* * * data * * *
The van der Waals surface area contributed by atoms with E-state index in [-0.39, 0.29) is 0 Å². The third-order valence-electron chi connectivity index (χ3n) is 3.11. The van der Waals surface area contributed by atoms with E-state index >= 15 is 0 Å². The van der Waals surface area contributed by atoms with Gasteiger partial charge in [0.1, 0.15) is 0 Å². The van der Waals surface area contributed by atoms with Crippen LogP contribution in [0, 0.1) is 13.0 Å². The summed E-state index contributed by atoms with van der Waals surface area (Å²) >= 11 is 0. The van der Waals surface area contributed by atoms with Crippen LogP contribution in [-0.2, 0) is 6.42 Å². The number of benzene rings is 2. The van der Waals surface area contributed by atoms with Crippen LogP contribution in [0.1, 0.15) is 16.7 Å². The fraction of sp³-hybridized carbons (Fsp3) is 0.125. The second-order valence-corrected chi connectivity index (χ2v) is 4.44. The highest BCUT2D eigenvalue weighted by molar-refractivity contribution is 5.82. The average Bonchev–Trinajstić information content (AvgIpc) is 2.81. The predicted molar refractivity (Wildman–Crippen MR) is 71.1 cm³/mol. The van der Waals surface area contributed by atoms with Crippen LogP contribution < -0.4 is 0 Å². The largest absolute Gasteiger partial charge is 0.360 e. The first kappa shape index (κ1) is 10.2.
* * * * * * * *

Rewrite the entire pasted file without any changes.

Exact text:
The van der Waals surface area contributed by atoms with E-state index in [-0.39, 0.29) is 0 Å². The third-order valence-electron chi connectivity index (χ3n) is 3.11. The van der Waals surface area contributed by atoms with E-state index >= 15 is 0 Å². The van der Waals surface area contributed by atoms with Gasteiger partial charge in [0.1, 0.15) is 0 Å². The van der Waals surface area contributed by atoms with Crippen LogP contribution in [0, 0.1) is 13.0 Å². The summed E-state index contributed by atoms with van der Waals surface area (Å²) >= 11 is 0. The van der Waals surface area contributed by atoms with Crippen LogP contribution in [-0.2, 0) is 6.42 Å². The number of benzene rings is 2. The van der Waals surface area contributed by atoms with Crippen LogP contribution in [0.1, 0.15) is 16.7 Å². The fraction of sp³-hybridized carbons (Fsp3) is 0.125. The second-order valence-corrected chi connectivity index (χ2v) is 4.44. The highest BCUT2D eigenvalue weighted by molar-refractivity contribution is 5.82. The average Bonchev–Trinajstić information content (AvgIpc) is 2.81. The predicted molar refractivity (Wildman–Crippen MR) is 71.1 cm³/mol. The van der Waals surface area contributed by atoms with Crippen LogP contribution < -0.4 is 0 Å². The largest absolute Gasteiger partial charge is 0.360 e. The first kappa shape index (κ1) is 10.2.